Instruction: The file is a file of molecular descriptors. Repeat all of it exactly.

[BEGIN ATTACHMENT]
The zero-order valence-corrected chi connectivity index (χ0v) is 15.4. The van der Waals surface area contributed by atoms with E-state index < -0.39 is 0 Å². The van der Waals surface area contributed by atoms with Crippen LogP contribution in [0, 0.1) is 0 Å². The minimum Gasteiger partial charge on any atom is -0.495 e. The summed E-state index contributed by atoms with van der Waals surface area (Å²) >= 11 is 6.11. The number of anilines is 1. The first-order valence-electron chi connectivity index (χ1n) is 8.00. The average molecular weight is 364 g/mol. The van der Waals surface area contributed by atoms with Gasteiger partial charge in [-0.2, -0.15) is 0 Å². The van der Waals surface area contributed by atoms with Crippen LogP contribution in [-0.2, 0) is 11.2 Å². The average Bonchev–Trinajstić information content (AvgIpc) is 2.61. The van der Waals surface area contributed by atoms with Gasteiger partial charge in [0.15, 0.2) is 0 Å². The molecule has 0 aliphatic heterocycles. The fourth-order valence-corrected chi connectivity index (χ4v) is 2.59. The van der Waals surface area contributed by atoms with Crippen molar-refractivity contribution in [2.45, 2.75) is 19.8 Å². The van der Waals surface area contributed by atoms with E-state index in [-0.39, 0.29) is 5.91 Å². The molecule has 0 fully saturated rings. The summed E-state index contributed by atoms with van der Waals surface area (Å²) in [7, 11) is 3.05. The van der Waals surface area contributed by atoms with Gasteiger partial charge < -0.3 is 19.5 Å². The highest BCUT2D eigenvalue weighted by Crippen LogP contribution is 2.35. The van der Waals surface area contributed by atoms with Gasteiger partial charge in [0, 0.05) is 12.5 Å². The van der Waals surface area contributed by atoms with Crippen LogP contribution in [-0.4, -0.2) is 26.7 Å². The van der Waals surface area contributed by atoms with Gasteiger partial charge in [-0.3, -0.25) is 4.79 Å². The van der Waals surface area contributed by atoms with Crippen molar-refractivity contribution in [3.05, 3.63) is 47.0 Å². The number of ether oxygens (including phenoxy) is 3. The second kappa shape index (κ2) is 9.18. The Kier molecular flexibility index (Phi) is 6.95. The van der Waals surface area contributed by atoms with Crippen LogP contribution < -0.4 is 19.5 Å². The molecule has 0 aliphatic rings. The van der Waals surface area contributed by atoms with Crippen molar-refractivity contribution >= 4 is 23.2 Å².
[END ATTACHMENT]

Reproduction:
The zero-order valence-corrected chi connectivity index (χ0v) is 15.4. The van der Waals surface area contributed by atoms with E-state index < -0.39 is 0 Å². The van der Waals surface area contributed by atoms with Crippen LogP contribution in [0, 0.1) is 0 Å². The minimum Gasteiger partial charge on any atom is -0.495 e. The summed E-state index contributed by atoms with van der Waals surface area (Å²) >= 11 is 6.11. The number of anilines is 1. The first-order valence-electron chi connectivity index (χ1n) is 8.00. The average molecular weight is 364 g/mol. The van der Waals surface area contributed by atoms with Gasteiger partial charge in [-0.2, -0.15) is 0 Å². The van der Waals surface area contributed by atoms with Crippen LogP contribution in [-0.2, 0) is 11.2 Å². The average Bonchev–Trinajstić information content (AvgIpc) is 2.61. The van der Waals surface area contributed by atoms with Gasteiger partial charge in [0.15, 0.2) is 0 Å². The molecule has 0 aliphatic heterocycles. The fourth-order valence-corrected chi connectivity index (χ4v) is 2.59. The van der Waals surface area contributed by atoms with Crippen molar-refractivity contribution in [2.45, 2.75) is 19.8 Å². The van der Waals surface area contributed by atoms with E-state index in [-0.39, 0.29) is 5.91 Å². The molecule has 0 fully saturated rings. The summed E-state index contributed by atoms with van der Waals surface area (Å²) in [7, 11) is 3.05. The van der Waals surface area contributed by atoms with Gasteiger partial charge < -0.3 is 19.5 Å². The highest BCUT2D eigenvalue weighted by Crippen LogP contribution is 2.35. The van der Waals surface area contributed by atoms with Gasteiger partial charge in [0, 0.05) is 12.5 Å². The van der Waals surface area contributed by atoms with Crippen LogP contribution in [-0.4, -0.2) is 26.7 Å². The van der Waals surface area contributed by atoms with Gasteiger partial charge in [-0.3, -0.25) is 4.79 Å². The van der Waals surface area contributed by atoms with Crippen molar-refractivity contribution in [3.05, 3.63) is 47.0 Å². The number of ether oxygens (including phenoxy) is 3. The second kappa shape index (κ2) is 9.18. The Kier molecular flexibility index (Phi) is 6.95. The van der Waals surface area contributed by atoms with Crippen LogP contribution < -0.4 is 19.5 Å². The molecule has 0 aliphatic rings. The van der Waals surface area contributed by atoms with Crippen molar-refractivity contribution >= 4 is 23.2 Å².